I saved the best montage scene for last. This afternoon I had to make a [redacted] pudding for tonight’s photoshoot. It felt like it was going to be highly straightforward. Well. I screwed it up royally. It did not cook right at all. So I panic-ate it. I just…ate it all, in a kind of fugue state. It felt oddly logical, so I went with it, because that way it would be gone and the ingredients wouldn’t be wasted and so on and so forth.
My second attempt at making the pudding failed also. Freaking out about wasting ingredients, about wasting precious time, about this stupid, sodding, straightforward pudding just refusing to work, I may have panic-eaten a goodly proportion of the second one, too. Luckily I came to and binned the rest of it, before my insides corroded. A few prickly, selfish tears were shed, I had some rescue remedy, and looked up pictures of Tom Hardy holding a dog. And, weary but sufficiently emboldened, I made a third go of that pudding. I could feel – perhaps a little irrationally – the ingredients not quite coming together the way I intended them to, but shunted it hatefully into the oven all the same. As soon as I could ascertain that it was not entirely successful, but at least relief-inducingly good-enough…I lay down on the ground and drank some vodka.
Lucky for me I have such a brilliant team in Kate, Jason and Kim. They’ve been able to make even the most doubtful dishes look so beauteous, it makes me feel this might all come together and…work. As Jessi says to Kristy in the Baby-sitters Club movie, “Kristy, this brilliant idea might actually be brilliant!” (I’m not sure whether the actor is not so great at her job, or the line is so bad that she couldn’t do anything with it, either way it’s kinda terrible – yet so applicable.)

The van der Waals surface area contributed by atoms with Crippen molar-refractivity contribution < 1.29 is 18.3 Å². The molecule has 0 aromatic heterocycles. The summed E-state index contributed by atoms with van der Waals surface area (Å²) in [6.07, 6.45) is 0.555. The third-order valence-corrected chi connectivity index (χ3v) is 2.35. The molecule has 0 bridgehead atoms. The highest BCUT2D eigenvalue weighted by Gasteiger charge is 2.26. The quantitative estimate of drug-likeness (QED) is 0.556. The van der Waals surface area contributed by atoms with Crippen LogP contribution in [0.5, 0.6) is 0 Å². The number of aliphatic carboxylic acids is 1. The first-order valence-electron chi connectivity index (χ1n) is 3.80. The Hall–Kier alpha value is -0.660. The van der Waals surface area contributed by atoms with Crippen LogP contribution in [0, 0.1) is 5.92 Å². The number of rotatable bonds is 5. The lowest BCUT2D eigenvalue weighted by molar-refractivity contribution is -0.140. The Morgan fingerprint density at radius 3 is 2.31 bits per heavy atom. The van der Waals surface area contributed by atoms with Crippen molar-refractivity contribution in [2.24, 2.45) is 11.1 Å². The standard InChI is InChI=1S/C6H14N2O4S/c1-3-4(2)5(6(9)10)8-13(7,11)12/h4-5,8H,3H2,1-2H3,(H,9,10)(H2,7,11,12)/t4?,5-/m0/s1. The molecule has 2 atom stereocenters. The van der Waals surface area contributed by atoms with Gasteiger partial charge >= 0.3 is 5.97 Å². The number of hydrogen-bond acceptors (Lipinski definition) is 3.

In the face of all this exciting, tiring, wonderful, stressful, emotional, sugar-soaked, um, stuff, sometimes there is only one response:
A large Campari. If you can’t be fancy, you might as well fancy yourself as fancy.
PS: If you’re in Wellington and feeling able and up for it, there’s a Celebration Rally for Marriage Equality on Wednesday 29 August at noon in Civic Square. This is so important! I’m not sure that I’m going to have time to make a sign or anything, but I’m definitely going to be there. If you’re interested, click the link for details.
Over at Lani Says I got wise to the ways of Jessie Ware. Her song Wildest Moments is LUSH.
Safety Dance, Men Without Hats. Make of this what you will. I can’t help loving this ridiculousness. And if your friends don’t dance then they really are no friends of mine.
Never not obsessed with the musical Hair. Here’s Flesh Failures/Let The Sun Shine In from the original Broadway cast.
Next time: Next time, I’ll be ever closer to the manuscript due date. And therefore you can look forward to me making even LESS sense than I did in this post. Good times, good times.